An Israeli Defense Forces spokesman insists that “all of the weapons and munitions used by the IDF are legal according to international law and their use conforms to international standards.” That is cold comfort for the family of 11-year-old Ramy Shibleh, one of the post-war victims. He was gathering pinecones outside Halta, a small southern town where the Lebanese army had already cleared mines twice. But more bombs remained, including the one that Ramy and his brother hit with their cart of pinecones. Reuters reports that Ramy tried to toss the rock-like object out of the way, but it exploded, tearing off his right arm and the back of his head and killing him instantly. His mother keeps the shreds of the yellow shirt Ramy was wearing when he died. “He was only picking the pine nuts to buy the toys he loved,” she told reporters.
With its weapon industry and the billions in military aid that it provides to Israel each year, the United States is implicated in the war and its grim aftermath without firing one shot or dropping one bomb. At least two of Israel’s cluster bomb and launch systems are U.S.-manufactured. Human Rights Watch discovered remnants of the “M483A1” 155mm-artillery projectiles, which each contain 88 M42 AND M46 submunitions. The projectiles are known as “Dual-Purpose Improved Conventional Munitions” (dual in the sense that they are anti-personnel and anti-vehicle) and were developed at “the Army’s Center of Lethality” – the Armament Research, Development and Engineering Center in Picatinny, New Jersey. The researchers also found M26 rockets fired from Lockheed Martin’s Multiple Launch Rocket System (MLRS). Each MLRS can fire up to 12 rockets at once, and each rocket contains 644 M77 submunitions.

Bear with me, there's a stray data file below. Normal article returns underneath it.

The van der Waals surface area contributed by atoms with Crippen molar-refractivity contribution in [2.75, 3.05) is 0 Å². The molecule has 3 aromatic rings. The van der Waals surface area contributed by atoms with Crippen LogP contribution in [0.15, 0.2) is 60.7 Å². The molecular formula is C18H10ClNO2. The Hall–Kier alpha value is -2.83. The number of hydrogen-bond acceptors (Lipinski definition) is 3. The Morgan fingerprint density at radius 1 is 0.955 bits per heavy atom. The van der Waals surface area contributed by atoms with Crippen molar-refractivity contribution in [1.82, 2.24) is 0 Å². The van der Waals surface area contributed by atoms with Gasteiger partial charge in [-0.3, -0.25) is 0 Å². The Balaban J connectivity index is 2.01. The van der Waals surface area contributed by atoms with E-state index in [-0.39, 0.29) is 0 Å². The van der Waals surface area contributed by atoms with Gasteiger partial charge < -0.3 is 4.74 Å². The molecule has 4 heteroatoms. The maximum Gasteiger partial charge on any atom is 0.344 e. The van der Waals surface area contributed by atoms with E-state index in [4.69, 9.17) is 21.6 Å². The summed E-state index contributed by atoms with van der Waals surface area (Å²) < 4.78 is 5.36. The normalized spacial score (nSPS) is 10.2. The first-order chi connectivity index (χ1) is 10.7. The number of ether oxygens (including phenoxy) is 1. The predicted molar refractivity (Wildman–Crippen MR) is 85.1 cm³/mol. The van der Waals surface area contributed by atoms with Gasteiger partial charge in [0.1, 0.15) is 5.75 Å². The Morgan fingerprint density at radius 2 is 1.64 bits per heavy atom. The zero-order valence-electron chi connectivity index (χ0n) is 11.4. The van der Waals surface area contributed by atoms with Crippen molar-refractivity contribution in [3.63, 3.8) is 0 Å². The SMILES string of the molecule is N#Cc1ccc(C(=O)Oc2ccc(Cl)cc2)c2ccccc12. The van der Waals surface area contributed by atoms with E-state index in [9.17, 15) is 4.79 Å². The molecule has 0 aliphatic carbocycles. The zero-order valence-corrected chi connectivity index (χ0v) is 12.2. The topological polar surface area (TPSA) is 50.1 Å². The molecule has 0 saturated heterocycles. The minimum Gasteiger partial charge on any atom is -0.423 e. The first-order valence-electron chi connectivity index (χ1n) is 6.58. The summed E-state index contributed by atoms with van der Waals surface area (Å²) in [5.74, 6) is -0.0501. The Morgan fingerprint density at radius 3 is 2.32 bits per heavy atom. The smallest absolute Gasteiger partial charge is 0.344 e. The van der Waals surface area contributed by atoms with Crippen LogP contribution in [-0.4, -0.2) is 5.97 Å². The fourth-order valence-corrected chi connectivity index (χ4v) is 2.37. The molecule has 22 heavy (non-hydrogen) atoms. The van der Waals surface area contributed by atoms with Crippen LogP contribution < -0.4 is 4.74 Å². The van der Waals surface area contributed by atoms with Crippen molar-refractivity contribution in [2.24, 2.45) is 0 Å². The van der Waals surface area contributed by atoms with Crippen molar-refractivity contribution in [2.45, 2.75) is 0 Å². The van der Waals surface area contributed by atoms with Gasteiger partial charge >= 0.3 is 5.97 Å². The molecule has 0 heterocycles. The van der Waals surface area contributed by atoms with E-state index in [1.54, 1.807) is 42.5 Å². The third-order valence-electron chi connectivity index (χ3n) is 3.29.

While the Israel Defense Force (IDF) is responsible for the vast majority of the millions of cluster bombs used throughout the war, recent reports from Human Rights Watch assert that Hezbollah shot a hundred or more Chinese-made rockets packed with cluster submunitions. During the war, three civilians in northern Israel were wounded, but as of this writing, there have been no reports of post-conflict casualties from these Hezbollah weapons.
The State Department is investigating Israel’s use of American-made cluster bombs during the war in Lebanon – in particular, whether Israel broke a secret agreement made with the United States in 1967 not to use cluster bombs against civilians. In their October 2006 report “Foreseeable Harm,” Landmine Action disclosed the conditions of the agreement, including the stipulation that Israel was to use cluster munitions “only for defensive purposes, against fortified military targets, and only if attacked by two or more ‘Arab states.’ ” Additionally, the secret provisions prohibit use of the bombs except against “regular forces of a sovereign nation” and in “special wartime conditions,” according to the administration and congressional officials. The arrangement gave the IDF greater latitude than the typical regulations that require foreign governments to use U.S.-origin military items solely for internal security and legitimate self-defense.
There have not been any follow-up reports in the media on the status of the State Department’s investigation, or its conclusions. Calls to the Office of Defense Compliance by In These Times requesting more information were not returned. But it does not take months of careful study to conclude that the IDF flagrantly violated U.S. law as well as the secret agreement made to skirt that law, to say nothing of the Geneva Conventions.